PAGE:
The recent UN World Water Development Report 2022, entitled 'Groundwater: making the invisible visible' states that an estimated four billion people live in areas that suffer from severe physical water scarcity for at least one month per year. In this international year of Groundwater a new implementation plan was launched and several events are organised. How does it all connect? 

Groundwater is obviously high on the agenda this year. We asked Elisabeth Lictevout, director of IGRAC -the International Groundwater Resources Assessment Centre based in the Netherlands- to give us an update.

Elisabeth Lictevout, director of IGRAC
Elisabeth Lictevout, director of IGRAC (photo: IGRAC)
Elisabeth Lictevout, director of IGRAC
Elisabeth Lictevout, director of IGRAC (photo: IGRAC)

Raising groundwater awareness

The new implementation plan of the 9th phase of the UNESCO Intergovernmental Hydrological Programme (IHP-IX, 2022-2029), entitled "Science for a Water Secure World in a Changing Environment” will run for 7 years (2022-2029), setting out a brand new approach. The plan features activities that do not target sectors but rather focus on the transversal nature of water. This puts more emphasis on the holistic approach to water security, building capacity and raising awareness rather than focusing on the technical part. 

Elisabeth Lictevout: "This is important because the analysis show that significant progress has been done in groundwater science and technique. Yet, in 2020, around 1 in 4 people lacked safely managed drinking water in their homes and nearly half of the world’s population lacked safely managed sanitation [1]. Many water points fail within a few years after their installation [2]. More generally, we are not on track to achieve Sustainable Development Goals on water (SDG6) targets by 2030. That means that water problems are not only a technology issue in most of the cases."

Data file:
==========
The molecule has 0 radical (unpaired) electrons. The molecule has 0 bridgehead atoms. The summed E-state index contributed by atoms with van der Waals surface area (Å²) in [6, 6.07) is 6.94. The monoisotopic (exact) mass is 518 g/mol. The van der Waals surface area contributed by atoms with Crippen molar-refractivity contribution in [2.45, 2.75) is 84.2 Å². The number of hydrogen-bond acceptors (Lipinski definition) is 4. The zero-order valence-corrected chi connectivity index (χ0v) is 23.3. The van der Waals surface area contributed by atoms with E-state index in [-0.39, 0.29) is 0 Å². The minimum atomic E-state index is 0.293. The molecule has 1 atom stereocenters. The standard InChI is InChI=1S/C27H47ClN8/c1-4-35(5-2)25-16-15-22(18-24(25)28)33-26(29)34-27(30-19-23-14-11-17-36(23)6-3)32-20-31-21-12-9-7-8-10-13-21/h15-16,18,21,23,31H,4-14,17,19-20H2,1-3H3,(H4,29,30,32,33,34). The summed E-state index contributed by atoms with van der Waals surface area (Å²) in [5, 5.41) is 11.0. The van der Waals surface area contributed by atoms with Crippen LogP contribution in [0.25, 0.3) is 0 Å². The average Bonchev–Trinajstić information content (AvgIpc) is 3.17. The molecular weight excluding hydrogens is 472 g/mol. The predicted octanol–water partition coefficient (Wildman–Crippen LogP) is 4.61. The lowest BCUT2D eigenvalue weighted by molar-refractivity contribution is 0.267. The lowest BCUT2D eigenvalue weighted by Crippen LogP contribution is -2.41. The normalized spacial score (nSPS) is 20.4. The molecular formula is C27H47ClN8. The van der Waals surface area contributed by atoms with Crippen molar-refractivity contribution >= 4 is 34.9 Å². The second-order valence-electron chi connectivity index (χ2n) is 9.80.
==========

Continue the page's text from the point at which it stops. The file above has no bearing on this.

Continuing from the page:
Lictevout continues: "The reasons are multiple: water is closely linked to social, cultural and economic issues. So many factors can influence the access to water, especially for the most vulnerable. If they are not all taken into account in the design of the solution, its sustainability is at stake. That is why approaching water problems from an integrated approach is essential." 

SDG6 acceleration

Executing this new and ambitious 9th phase will be an excellent means to accelerate the achievement of the globally agreed Sustainable Development Goal on water and sanitation (SDG 6), which is currently off track. During the International Conference 'Groundwater, key to the sustainable development goals' from 18-20 May in Paris, France, the link was made between groundwater and the SDGs. 

Lictevout: "As several reports have pointed out, groundwater is linked to many Sustainable Development Goals (SDGs) and targets [3]. However, it is not properly taken into consideration in the estimation of SDGs indicators, especially regarding the quantitative status of water resources. Despite that groundwater is representing 99% of the world non-iced fresh water resources! Groundwater is also still marginally taken into account in policies, legislations, governance bodies, and, basically, in the water issues."